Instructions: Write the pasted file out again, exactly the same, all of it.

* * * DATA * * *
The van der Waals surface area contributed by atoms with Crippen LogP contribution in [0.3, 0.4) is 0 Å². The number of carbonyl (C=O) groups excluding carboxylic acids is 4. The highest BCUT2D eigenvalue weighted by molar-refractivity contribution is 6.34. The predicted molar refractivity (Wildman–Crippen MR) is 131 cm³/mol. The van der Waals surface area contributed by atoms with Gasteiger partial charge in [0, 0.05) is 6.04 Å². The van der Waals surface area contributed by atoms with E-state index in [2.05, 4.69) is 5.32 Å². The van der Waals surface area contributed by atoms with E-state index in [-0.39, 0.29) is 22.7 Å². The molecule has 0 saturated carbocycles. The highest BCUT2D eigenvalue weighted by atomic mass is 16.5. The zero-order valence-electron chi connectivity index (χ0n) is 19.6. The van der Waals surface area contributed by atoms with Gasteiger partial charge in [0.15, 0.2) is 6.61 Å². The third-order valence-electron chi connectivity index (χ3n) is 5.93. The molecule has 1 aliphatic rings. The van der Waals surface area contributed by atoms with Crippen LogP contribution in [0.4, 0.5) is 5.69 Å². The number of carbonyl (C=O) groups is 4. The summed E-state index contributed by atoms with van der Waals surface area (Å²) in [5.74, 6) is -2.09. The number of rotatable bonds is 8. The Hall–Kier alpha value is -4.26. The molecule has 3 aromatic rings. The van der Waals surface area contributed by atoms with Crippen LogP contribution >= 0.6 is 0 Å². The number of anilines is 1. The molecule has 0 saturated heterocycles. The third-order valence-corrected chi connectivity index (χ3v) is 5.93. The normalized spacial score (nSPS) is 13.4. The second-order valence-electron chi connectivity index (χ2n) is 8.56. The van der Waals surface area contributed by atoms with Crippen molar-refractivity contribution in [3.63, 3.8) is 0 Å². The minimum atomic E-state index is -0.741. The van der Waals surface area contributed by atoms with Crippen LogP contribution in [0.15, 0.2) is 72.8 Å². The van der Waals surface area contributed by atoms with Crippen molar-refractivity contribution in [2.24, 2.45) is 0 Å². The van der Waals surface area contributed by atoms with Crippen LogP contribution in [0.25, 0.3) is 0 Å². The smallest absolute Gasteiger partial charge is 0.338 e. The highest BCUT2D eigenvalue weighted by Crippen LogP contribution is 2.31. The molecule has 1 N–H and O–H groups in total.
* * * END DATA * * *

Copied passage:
The van der Waals surface area contributed by atoms with Crippen LogP contribution in [0.3, 0.4) is 0 Å². The number of carbonyl (C=O) groups excluding carboxylic acids is 4. The highest BCUT2D eigenvalue weighted by molar-refractivity contribution is 6.34. The predicted molar refractivity (Wildman–Crippen MR) is 131 cm³/mol. The van der Waals surface area contributed by atoms with Gasteiger partial charge in [0, 0.05) is 6.04 Å². The van der Waals surface area contributed by atoms with E-state index in [2.05, 4.69) is 5.32 Å². The van der Waals surface area contributed by atoms with E-state index in [-0.39, 0.29) is 22.7 Å². The molecule has 0 saturated carbocycles. The highest BCUT2D eigenvalue weighted by atomic mass is 16.5. The zero-order valence-electron chi connectivity index (χ0n) is 19.6. The van der Waals surface area contributed by atoms with Gasteiger partial charge in [0.15, 0.2) is 6.61 Å². The third-order valence-electron chi connectivity index (χ3n) is 5.93. The molecule has 1 aliphatic rings. The van der Waals surface area contributed by atoms with Crippen LogP contribution in [0.4, 0.5) is 5.69 Å². The number of carbonyl (C=O) groups is 4. The summed E-state index contributed by atoms with van der Waals surface area (Å²) in [5.74, 6) is -2.09. The number of rotatable bonds is 8. The Hall–Kier alpha value is -4.26. The molecule has 3 aromatic rings. The van der Waals surface area contributed by atoms with Crippen LogP contribution >= 0.6 is 0 Å². The number of anilines is 1. The molecule has 0 saturated heterocycles. The third-order valence-corrected chi connectivity index (χ3v) is 5.93. The normalized spacial score (nSPS) is 13.4. The second-order valence-electron chi connectivity index (χ2n) is 8.56. The van der Waals surface area contributed by atoms with Crippen molar-refractivity contribution in [3.63, 3.8) is 0 Å². The minimum atomic E-state index is -0.741. The van der Waals surface area contributed by atoms with Crippen LogP contribution in [0.15, 0.2) is 72.8 Å². The van der Waals surface area contributed by atoms with Crippen molar-refractivity contribution in [2.24, 2.45) is 0 Å². The van der Waals surface area contributed by atoms with Crippen LogP contribution in [0.25, 0.3) is 0 Å². The smallest absolute Gasteiger partial charge is 0.338 e. The highest BCUT2D eigenvalue weighted by Crippen LogP contribution is 2.31. The molecule has 1 N–H and O–H groups in total.